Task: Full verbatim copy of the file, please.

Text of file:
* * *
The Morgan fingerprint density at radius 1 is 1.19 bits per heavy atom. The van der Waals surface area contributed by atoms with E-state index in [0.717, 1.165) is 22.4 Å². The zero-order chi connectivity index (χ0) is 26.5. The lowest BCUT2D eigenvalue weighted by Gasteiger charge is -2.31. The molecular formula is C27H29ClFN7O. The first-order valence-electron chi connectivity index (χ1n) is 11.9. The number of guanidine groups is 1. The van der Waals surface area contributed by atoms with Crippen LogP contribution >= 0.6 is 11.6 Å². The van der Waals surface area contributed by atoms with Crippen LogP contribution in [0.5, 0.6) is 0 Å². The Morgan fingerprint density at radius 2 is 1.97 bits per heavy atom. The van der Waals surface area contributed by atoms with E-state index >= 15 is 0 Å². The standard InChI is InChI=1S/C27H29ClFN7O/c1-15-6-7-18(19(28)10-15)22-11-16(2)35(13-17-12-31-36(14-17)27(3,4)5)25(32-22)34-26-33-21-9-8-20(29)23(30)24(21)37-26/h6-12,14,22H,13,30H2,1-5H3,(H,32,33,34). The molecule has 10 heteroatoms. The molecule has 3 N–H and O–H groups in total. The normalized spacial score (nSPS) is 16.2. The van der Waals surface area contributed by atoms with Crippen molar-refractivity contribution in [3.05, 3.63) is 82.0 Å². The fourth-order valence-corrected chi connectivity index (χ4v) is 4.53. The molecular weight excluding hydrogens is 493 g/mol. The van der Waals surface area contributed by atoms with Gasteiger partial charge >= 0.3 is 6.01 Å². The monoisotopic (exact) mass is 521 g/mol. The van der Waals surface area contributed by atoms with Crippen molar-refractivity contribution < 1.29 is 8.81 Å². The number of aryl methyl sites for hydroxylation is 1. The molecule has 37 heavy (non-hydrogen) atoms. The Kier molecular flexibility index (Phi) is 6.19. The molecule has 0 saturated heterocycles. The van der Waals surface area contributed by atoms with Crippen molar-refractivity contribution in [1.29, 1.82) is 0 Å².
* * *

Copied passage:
The Morgan fingerprint density at radius 1 is 1.19 bits per heavy atom. The van der Waals surface area contributed by atoms with E-state index in [0.717, 1.165) is 22.4 Å². The zero-order chi connectivity index (χ0) is 26.5. The lowest BCUT2D eigenvalue weighted by Gasteiger charge is -2.31. The molecular formula is C27H29ClFN7O. The first-order valence-electron chi connectivity index (χ1n) is 11.9. The number of guanidine groups is 1. The van der Waals surface area contributed by atoms with Crippen LogP contribution >= 0.6 is 11.6 Å². The van der Waals surface area contributed by atoms with Crippen LogP contribution in [0.5, 0.6) is 0 Å². The Morgan fingerprint density at radius 2 is 1.97 bits per heavy atom. The van der Waals surface area contributed by atoms with E-state index >= 15 is 0 Å². The standard InChI is InChI=1S/C27H29ClFN7O/c1-15-6-7-18(19(28)10-15)22-11-16(2)35(13-17-12-31-36(14-17)27(3,4)5)25(32-22)34-26-33-21-9-8-20(29)23(30)24(21)37-26/h6-12,14,22H,13,30H2,1-5H3,(H,32,33,34). The molecule has 10 heteroatoms. The molecule has 3 N–H and O–H groups in total. The normalized spacial score (nSPS) is 16.2. The van der Waals surface area contributed by atoms with Crippen molar-refractivity contribution in [3.05, 3.63) is 82.0 Å². The fourth-order valence-corrected chi connectivity index (χ4v) is 4.53. The molecular weight excluding hydrogens is 493 g/mol. The van der Waals surface area contributed by atoms with Gasteiger partial charge >= 0.3 is 6.01 Å². The monoisotopic (exact) mass is 521 g/mol. The van der Waals surface area contributed by atoms with Crippen molar-refractivity contribution < 1.29 is 8.81 Å². The number of aryl methyl sites for hydroxylation is 1. The molecule has 37 heavy (non-hydrogen) atoms. The Kier molecular flexibility index (Phi) is 6.19. The molecule has 0 saturated heterocycles. The van der Waals surface area contributed by atoms with Crippen molar-refractivity contribution in [1.29, 1.82) is 0 Å².